Stuart David is missing. From the way Turtle Point Press plays up the author's reclusiveness, you'd think the scribe of the novel Nalda Said (who also fronts Scottish pop groups Looper and Belle and Sebastian) has disappeared into mythic obscurity, trading secret handshakes with J.D. Salinger, Thomas Pynchon, and the Loch Ness Monster. I don't buy it. Somehow, I can't imagine the man known for throwing flamboyant tantrums during concerts, grumping and jumping around like a bathroom-bound kid with a pea-sized bladder, would ever seek less attention from the hipster public-at-large.
Strange, then, that David is the only new writer I've read in recent times whose idea of the archetypal Outsider doesn't seem to come from an insider's perspective. Nalda Said reveals social misfitism for what it really is--not romantic, not particularly artistic, just filled with a certain undeniable loneliness. Nalda's narrator is a slow-witted gardener, suspicious of the daily rituals accepted by people around him (imagine Of Mice and Men's Lennie as the protagonist of A Catcher in the Rye and you're beginning to understand the poor dude). So terrified is he of others' intentions that he even refuses to divulge his own name to the reader. (David himself has no such qualms: His own moniker is right there on the cover in bold yellow print, overlapping the title.)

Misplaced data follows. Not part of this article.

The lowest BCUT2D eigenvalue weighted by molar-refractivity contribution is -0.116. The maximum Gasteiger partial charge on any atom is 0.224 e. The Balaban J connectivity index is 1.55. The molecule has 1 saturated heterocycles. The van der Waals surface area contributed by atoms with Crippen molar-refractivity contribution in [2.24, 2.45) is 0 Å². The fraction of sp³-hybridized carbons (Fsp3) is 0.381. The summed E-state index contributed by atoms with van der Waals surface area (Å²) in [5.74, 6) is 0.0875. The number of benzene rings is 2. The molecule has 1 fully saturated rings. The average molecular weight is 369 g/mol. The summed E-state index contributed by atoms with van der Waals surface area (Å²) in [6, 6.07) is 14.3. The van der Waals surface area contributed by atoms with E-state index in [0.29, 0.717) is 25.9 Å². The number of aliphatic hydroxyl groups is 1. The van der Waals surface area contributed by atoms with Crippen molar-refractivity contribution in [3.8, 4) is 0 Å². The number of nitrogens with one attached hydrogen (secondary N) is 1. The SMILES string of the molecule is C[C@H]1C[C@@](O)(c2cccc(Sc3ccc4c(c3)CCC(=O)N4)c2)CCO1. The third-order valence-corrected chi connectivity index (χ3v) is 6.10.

Part of our naïve hero's problem is that he takes metaphors too literally: The only person he trusts is his aunt Nalda, whose magical tall tales convince him that his jewel-thief father has hidden a diamond in his belly, and that people around him will do anything to cut it out of him before it passes through his digestive system. What follows in this deceptively simplistic and gorgeously melancholy novel is an allegory of the all-too-human will to self-defense, a Zen koan for insecure indie rockers everywhere: If others can't find that one special thing within you, does that mean it's not there? (And, more importantly, can dissecting your feces with a fork help you find out for sure?)
It's hard not to hope that Nalda Saidwill conclude triumphantly, like a good pop single. But remember that the novel was written by a songsmith whose idea of a love song is to let the characters in his lyrics end up totally fucked--in both senses of the word. Perhaps David's own personal hell is that he, unlike his protagonist, understands literal things too metaphorically, an idea that underscores the real sorrow (and beauty) of the book's ending, which suggests that there might be a message in the narrator's toilet-bowl scraping. David knows there's something valuable out there for outcasts and pariahs. He just has to keep digging through shit until he finds it.